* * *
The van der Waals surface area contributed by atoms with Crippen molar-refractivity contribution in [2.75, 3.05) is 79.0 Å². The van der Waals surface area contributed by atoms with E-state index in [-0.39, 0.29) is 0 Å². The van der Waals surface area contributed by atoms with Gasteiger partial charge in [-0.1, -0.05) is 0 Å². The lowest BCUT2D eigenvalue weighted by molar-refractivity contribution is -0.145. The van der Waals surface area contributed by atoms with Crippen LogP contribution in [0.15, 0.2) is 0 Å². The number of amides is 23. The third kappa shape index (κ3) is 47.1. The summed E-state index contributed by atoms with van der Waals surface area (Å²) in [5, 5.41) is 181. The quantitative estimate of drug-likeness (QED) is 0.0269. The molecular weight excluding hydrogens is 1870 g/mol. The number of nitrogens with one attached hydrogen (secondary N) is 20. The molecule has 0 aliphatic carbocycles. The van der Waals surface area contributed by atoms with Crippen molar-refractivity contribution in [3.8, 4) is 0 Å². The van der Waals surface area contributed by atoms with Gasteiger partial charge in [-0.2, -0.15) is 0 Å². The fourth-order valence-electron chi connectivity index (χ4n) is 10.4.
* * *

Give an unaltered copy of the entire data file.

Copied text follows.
The van der Waals surface area contributed by atoms with Crippen molar-refractivity contribution in [2.75, 3.05) is 79.0 Å². The van der Waals surface area contributed by atoms with E-state index in [-0.39, 0.29) is 0 Å². The van der Waals surface area contributed by atoms with Gasteiger partial charge in [-0.1, -0.05) is 0 Å². The lowest BCUT2D eigenvalue weighted by molar-refractivity contribution is -0.145. The van der Waals surface area contributed by atoms with Crippen LogP contribution in [0.15, 0.2) is 0 Å². The number of amides is 23. The third kappa shape index (κ3) is 47.1. The summed E-state index contributed by atoms with van der Waals surface area (Å²) in [5, 5.41) is 181. The quantitative estimate of drug-likeness (QED) is 0.0269. The molecular weight excluding hydrogens is 1870 g/mol. The number of nitrogens with one attached hydrogen (secondary N) is 20. The molecule has 0 aliphatic carbocycles. The van der Waals surface area contributed by atoms with Crippen molar-refractivity contribution in [3.8, 4) is 0 Å². The van der Waals surface area contributed by atoms with Gasteiger partial charge in [-0.2, -0.15) is 0 Å². The fourth-order valence-electron chi connectivity index (χ4n) is 10.4.